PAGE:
# Near-perfect photon utilization in an air-bridge thermophotovoltaic cell

## Abstract

Thermophotovoltaic cells are similar to solar cells, but instead of converting solar radiation to electricity, they are designed to utilize locally radiated heat. Development of high-efficiency thermophotovoltaic cells has the potential to enable widespread applications in grid-scale thermal energy storage1,2, direct solar energy conversion3,4,5,6,7,8, distributed co-generation9,10,11 and waste heat scavenging12. To reach high efficiencies, thermophotovoltaic cells must utilize the broad spectrum of a radiative thermal source. However, most thermal radiation is in a low-energy wavelength range that cannot be used to excite electronic transitions and generate electricity. One promising way to overcome this challenge is to have low-energy photons reflected and re-absorbed by the thermal emitter, where their energy can have another chance at contributing towards photogeneration in the cell. However, current methods for photon recuperation are limited by insufficient bandwidth or parasitic absorption, resulting in large efficiency losses relative to theoretical limits. Here we demonstrate near-perfect reflection of low-energy photons by embedding a layer of air (an air bridge) within a thin-film In0.53Ga0.47As cell. This result represents a fourfold reduction in parasitic absorption relative to existing thermophotovoltaic cells. The resulting gain in absolute efficiency exceeds 6 per cent, leading to a very high power conversion efficiency of more than 30 per cent, as measured with an approximately 1,455-kelvin silicon carbide emitter. As the out-of-band reflectance approaches unity, the thermophotovoltaic efficiency becomes nearly insensitive to increasing cell bandgap or decreasing emitter temperature. Accessing this regime may unlock a range of possible materials and heat sources that were previously inaccessible to thermophotovoltaic energy conversion.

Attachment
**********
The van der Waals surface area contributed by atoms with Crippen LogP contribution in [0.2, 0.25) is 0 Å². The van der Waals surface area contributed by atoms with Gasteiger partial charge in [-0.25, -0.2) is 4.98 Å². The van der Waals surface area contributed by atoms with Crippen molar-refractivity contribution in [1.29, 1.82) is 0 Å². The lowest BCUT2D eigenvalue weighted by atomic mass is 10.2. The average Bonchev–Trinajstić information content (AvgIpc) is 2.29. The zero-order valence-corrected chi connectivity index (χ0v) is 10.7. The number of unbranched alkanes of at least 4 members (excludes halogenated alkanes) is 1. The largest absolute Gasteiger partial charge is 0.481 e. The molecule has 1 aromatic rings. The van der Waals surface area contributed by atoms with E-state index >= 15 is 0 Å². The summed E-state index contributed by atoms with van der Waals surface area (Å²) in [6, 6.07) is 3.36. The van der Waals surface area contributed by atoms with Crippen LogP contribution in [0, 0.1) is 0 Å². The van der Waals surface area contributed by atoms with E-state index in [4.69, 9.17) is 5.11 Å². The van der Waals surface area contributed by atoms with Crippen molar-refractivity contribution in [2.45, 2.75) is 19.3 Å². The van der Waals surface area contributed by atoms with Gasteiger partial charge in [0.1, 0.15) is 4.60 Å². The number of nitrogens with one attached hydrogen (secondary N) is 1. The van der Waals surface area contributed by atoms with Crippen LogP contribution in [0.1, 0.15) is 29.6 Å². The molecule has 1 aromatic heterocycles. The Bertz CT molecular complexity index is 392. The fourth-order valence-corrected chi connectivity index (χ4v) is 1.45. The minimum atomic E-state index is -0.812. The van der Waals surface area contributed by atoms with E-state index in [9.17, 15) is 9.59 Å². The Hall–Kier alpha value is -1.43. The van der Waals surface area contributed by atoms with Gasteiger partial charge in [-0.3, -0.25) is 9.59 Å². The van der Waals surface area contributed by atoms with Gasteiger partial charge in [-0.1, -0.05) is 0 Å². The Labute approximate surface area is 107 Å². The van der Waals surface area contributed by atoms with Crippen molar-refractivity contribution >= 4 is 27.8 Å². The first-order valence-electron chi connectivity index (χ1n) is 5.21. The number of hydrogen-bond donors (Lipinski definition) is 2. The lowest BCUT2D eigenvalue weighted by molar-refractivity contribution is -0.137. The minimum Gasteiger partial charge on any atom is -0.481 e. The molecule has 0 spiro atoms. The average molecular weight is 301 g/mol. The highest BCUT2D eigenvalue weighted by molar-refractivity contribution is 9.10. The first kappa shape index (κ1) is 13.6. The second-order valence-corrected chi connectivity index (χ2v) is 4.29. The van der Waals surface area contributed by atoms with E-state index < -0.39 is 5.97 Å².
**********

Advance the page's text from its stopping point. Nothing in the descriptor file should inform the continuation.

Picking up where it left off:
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## Data availability

The data that support the findings of this study are available from the corresponding author upon reasonable request.

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## Acknowledgements

We thank P. Herrera-Fierro for assistance with device characterization, and P. Reddy for discussions. This material is based upon work supported by the Army Research Office (ARO) under award number W911NF-19-1-0279, and the National Science Foundation (NSF) Graduate Research Fellowship under grant number NSF DGE 1256260.

## Author information

Authors

### Contributions

D.F. and T.B. planned the experiments, built the experimental setup, and conducted the experiments and simulations. S.M. and B.L. conducted the simulations. S.R.F. and A.L. planned and supervised the project and analysed the data. All authors contributed to the preparation of the manuscript and analysed the data.

### Corresponding authors

Correspondence to Andrej Lenert or Stephen R. Forrest.

## Ethics declarations

### Competing interests

The authors declare no competing interests.

Publisher’s note Springer Nature remains neutral with regard to jurisdictional claims in published maps and institutional affiliations.

## Extended data figures and tables

### Extended Data Fig. 1 Au BSR and air-bridge cell structures and efficiency estimation.

a, Schematic of a conventional thin-film TPV cell with Au reflector. The top and bottom InGaAs contact layers are left unetched in the Au BSR cell to reduce the contact resistance. b, Schematic of a thin-film TPV cell with air-bridge reflector. The air cavity thickness in the air-bridge TPV cell is 600 nm. OOB reflectance is affected by the air cavity thickness and the thickness optimization is provided in Extended Data Table 1. c, Hypothetical Au BSR cell structure with no top and bottom InGaAs contact layers. d, Simulated PCE of the hypothetical Au BSR cell in c and the air-bridge cell in b.

### Extended Data Fig. 2 Air-bridge cell profilometry.

a, b, Schematic of an air-bridge TPV cell after the substrate removal and before the top contact grid lines patterning (a) and the top surface profilometry measurement of the cell in a (b). The designed air cavity thickness is 700 nm. TPV epitaxial layers bow slightly downward by about 100 nm (~0.1% of the lateral span of each air cavity), resulting in an actual air cavity thickness of ~600 nm in the air-bridge cell.

### Extended Data Fig. 3 Absorption and EQE spectra.